If you are looking at cloud services for your organisation, it is likely you have had a conversation with your security and network teams about what part a proxy service is going to play. If you’ve not had that conversation yet, there’s a good chance you will soon… Now before I get too much into this, let me just say; if you can get away without the use of an outbound proxy when implementing Office 365 or Azure services, then don’t use one. Implement a next-gen firewall, like a Palo Alto or similar and be on your happy way.

Don’t use a proxy if you can help it

Microsoft’s position is fairly clear on the proxy support front; they support a proxy service in flow, but they don’t recommend it.

There’s a bunch of reasons I’ve seen where you may need to continue to use a proxy however, at least in the short to medium term, if not longer, reasons might include:

  • Tenant Restrictions are a requirement for your organisation.
  • There is no default route in your internal network
  • Public DNS resolution is disabled from your internal network

If you fall into the “I need a proxy server” category, there are some additional considerations you need to be aware of and consider:

Proxy service load

The proxy server needs to be configured to handle the additional load. When you’re looking at service load you need to be considerate of CPU and memory utilisation, as well as the obvious network throughput requirements.

Port exhaustion is another thing to think about if you’re a larger organisation, though not a problem specific to the use of a proxy, you could well press the 64,500 port limit when you start to add up the client connections generated from an end point consuming Exchange Online through an Outlook client, Microsoft Teams, OneDrive and SharePoint Online, as well as Office 365 Groups, Planner, Stream, etc, etc, and multiply these by the number of concurrent end users you have within your organisation.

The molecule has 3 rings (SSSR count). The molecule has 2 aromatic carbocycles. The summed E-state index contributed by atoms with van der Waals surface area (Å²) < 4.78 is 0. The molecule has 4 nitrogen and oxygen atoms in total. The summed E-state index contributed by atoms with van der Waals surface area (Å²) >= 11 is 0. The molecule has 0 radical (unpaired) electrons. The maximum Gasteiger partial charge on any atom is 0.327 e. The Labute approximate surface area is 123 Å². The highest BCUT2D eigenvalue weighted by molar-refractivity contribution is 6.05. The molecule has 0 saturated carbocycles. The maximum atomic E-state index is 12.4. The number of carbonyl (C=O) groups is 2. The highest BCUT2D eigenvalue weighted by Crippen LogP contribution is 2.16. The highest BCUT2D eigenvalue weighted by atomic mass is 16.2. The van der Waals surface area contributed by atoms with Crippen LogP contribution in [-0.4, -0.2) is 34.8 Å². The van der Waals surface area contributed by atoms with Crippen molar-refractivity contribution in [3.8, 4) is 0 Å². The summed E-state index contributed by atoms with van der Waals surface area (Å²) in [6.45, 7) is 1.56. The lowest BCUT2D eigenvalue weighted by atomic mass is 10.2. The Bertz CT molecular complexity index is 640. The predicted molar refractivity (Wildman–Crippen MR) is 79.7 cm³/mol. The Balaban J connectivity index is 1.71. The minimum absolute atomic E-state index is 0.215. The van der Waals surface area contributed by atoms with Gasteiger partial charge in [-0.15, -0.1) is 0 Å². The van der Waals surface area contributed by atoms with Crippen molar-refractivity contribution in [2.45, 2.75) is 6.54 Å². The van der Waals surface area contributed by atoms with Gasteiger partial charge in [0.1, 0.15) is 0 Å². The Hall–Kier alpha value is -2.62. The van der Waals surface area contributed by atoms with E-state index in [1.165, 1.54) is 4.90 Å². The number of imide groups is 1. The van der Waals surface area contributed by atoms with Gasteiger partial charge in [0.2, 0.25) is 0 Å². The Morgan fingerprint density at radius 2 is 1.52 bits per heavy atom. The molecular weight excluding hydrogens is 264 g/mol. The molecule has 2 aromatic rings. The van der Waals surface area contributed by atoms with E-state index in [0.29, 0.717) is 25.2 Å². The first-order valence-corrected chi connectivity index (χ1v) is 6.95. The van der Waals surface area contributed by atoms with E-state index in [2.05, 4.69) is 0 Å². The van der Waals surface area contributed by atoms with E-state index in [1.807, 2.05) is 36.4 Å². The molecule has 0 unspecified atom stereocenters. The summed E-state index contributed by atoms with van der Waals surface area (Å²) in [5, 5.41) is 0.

Proxy authentication considerations

Authentication needs to be handled differently in some cases too:

Cloud based proxy services

If you are using (or thinking about using) a SaaS based proxy service, you have some additional things to think about. A SaaS based proxy reduces the amount of infrastructure you require on-premises and service capacity management effectively becomes outsourced to the provider. It also may well align to an organisational “Cloud First” strategy.

A public SaaS service might mean however, that you are sharing public IP addresses with other customers of the service. That is, the IP Address that your clients appear to be originating from (from the perspective of Azure AD and Office 365) is the Proxy Service IP addresses.

This shared IP Address becomes a problem if you are looking at using trusted locations and source IP Addresses as part of a conditional access policy configuration to enforce multi-factor authentication (MFA) for all connections outside the corporate network for example. If you decide to trust the IP Addresses used by the cloud proxy service, you will be allowing anybody who consumes that same cloud proxy service to connect to your tenant without requiring MFA…

This article isn’t intended to be a deterrent or an argument to not use a proxy service (though again I’ll repeat, if you don’t need to use one, don’t) hopefully though it’s highlighted some of the considerations and problem spaces which I’ve come across in my travels in this space.